Over the past four weeks, paid sick leave laws at the federal, state, and local levels have developed at an unprecedented pace in response to COVID-19. For starters, on April 1, 2020, the Families First Coronavirus Response Act (“FFCRA”) went into effect throughout the country. The FFCRA includes the Emergency Paid Sick Leave (“EPSL”) and the Emergency Family and Medical Leave Expansion Act (“EMFLA”). 

Not long after the FFCRA went into effect, states and cities enacted local laws, and issued orders to address employers and employees who are not covered by the FFCRA. At the state level, California, which boasts some of the most employee-friendly paid sick leave laws in the country, provided additional guidance on the applicability of its laws due to COVID-19 related illnesses. More specifically, on April 7, 2020, the Department of Industrial Relations published “FAQs on Laws Enforced by the California Labor Commissioner’s Office.” These FAQs provide guidance on when employees can use California paid sick leave, whether employers can require employees to use paid sick leave, and an employer’s obligations regarding reporting time pay.

Several cities in the Bay Area enacted local laws to supplement the FFCRA and provide paid sick leave to employees who were not otherwise covered by the FFCRA. For example, on April 7, 2020, the San Jose City Council passed the “COVID-19 Paid Sick Leave Ordinance” (“PSLO”) which became effective immediately. The PSLO applies to employers that were not required – in whole or in part - to provide paid sick leave benefits under the FFCRA. Similarly, on April 17, 2020, the City of San Francisco implemented the “Public Health Emergency Leave” (“PHEL”). The goal of the PHEL is to temporarily provide public health emergency leave to employees not covered by the FFCRA. Although city officials in Oakland have indicated they are developing an ordinance similar to those in San Jose and San Francisco, Oakland has not yet introduced an ordinance in response to the FFCRA. That said, both Oakland and San Francisco have paid sick leave laws that were enacted before the COVID-19 outbreak.  

Below is a non-comprehensive, high-level overview of obligations employers must comply with under each set of laws. Given the nuances of each of these interrelated paid sick laws, we strongly encourage you to contact us to discuss how they specifically impact your company. 

An Overview of the FFCRA:

As previously discussed in our article – “What Employers Need to Know: Emergency Paid Sick Leave Act and Emergency Family Medical Leave Expansion Act” – starting April 1, 2020, employers with fewer than 500 employees and who are subject to the Fair Labor Standards Act must provide every employee with two weeks of paid sick leave that can be used when the employee is unable to work for any of the following 6 reasons:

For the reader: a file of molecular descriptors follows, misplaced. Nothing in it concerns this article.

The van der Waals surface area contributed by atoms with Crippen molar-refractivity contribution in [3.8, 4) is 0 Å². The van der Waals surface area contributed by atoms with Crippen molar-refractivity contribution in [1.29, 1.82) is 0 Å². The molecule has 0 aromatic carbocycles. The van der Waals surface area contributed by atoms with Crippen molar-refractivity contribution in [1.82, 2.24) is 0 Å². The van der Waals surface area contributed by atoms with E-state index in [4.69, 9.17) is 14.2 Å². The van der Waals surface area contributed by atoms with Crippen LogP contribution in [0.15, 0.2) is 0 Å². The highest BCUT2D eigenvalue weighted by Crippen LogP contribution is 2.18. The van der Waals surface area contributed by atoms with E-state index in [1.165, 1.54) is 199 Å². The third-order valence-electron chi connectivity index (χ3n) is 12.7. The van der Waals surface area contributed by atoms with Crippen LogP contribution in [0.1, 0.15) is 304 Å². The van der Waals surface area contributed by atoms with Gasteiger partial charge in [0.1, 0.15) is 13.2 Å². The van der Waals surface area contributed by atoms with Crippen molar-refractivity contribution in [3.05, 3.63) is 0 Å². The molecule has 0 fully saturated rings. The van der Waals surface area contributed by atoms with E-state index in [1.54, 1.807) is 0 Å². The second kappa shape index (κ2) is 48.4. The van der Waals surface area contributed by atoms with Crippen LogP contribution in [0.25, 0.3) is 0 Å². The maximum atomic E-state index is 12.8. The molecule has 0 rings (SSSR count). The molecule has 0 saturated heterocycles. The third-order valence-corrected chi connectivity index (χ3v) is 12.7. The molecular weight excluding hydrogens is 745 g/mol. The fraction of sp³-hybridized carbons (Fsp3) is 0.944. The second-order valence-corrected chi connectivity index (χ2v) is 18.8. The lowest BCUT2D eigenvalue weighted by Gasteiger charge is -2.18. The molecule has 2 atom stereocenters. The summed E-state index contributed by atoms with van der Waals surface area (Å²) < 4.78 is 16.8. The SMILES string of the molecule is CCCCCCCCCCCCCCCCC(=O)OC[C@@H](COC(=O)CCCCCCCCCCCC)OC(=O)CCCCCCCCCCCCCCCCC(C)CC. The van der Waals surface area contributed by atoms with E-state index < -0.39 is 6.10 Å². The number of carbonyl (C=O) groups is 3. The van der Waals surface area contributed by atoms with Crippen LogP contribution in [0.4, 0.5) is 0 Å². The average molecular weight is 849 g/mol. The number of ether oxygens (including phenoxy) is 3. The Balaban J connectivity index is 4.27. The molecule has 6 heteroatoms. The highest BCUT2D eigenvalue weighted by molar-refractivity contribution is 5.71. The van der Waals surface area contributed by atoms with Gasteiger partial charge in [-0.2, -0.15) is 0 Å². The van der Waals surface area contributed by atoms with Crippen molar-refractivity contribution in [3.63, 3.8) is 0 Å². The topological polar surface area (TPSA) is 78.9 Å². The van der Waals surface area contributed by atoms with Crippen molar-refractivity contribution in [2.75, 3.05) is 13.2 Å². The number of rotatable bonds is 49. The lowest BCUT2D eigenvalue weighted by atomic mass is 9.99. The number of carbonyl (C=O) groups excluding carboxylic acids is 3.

1. The employee is subject to a Federal, State, or local quarantine or isolation order related to COVID-19;
  2. The employee has been advised by a health care provider to self-quarantine due to concerns related to COVID-19;
  3. The employee is experiencing symptoms of COVID-19 and seeking a medical diagnosis;
  4. The employee is caring for an individual who is subject to an order as described in subparagraph (1) or has been advised as described in paragraph (2);
  5. The employee is caring for his/her son or daughter if the school or place of care of the son or daughter has been closed, or the child care provider of such son or daughter is unavailable, due to COVID-19 precautions; or
  6. The employee is experiencing any other substantially similar condition specified by the Secretary of Health and Human Services in consultation with the Secretary of the Treasury and the Secretary of Labor.

Calculating the Amount of Paid Sick Leave

For full-time employees, two weeks of paid sick leave automatically equates to and is capped at 80 hours, whereas for part-time employees, two weeks of paid sick leave equates to the average number of hours the employee works over a 2-week period. Generally, the quantity of paid sick leave hours to be allotted each day is based on the number of hours the employee would otherwise normally be scheduled to work. For part-time employees with varying or irregular schedules, the FFCRA provides several different calculations employers may use to determine how much leave must be given to the part-time employee. The FFCRA also imposes minimum amounts of compensation that must be provided to the employee, and exceptions when an employee is using sick leave under (4), (5), or (6) of the six permissible sick leave reasons set forth above. 

Caps on Paid Sick Leave Compensation

The Act places monetary caps on compensation for certain uses of paid sick leave. For employees using sick leave under reason (1), (2), or (3) above, employers can cap payments at $511 per day and $5,110 in the aggregate. Whereas, for employees using sick leave under reason (4), (5), or (6), employers can cap payments at $200 per day and $2,000 in the aggregate.

Order of Operations With Other Leave Benefits

If the employee is seeking leave for any of the six permissible sick leave reasons, an employer cannot require an employee to use other paid leave provided by the employer before the employee uses the paid sick time under the Act. 

An Overview of Paid Sick Leave Laws in California, Oakland, San Francisco, and San Jose: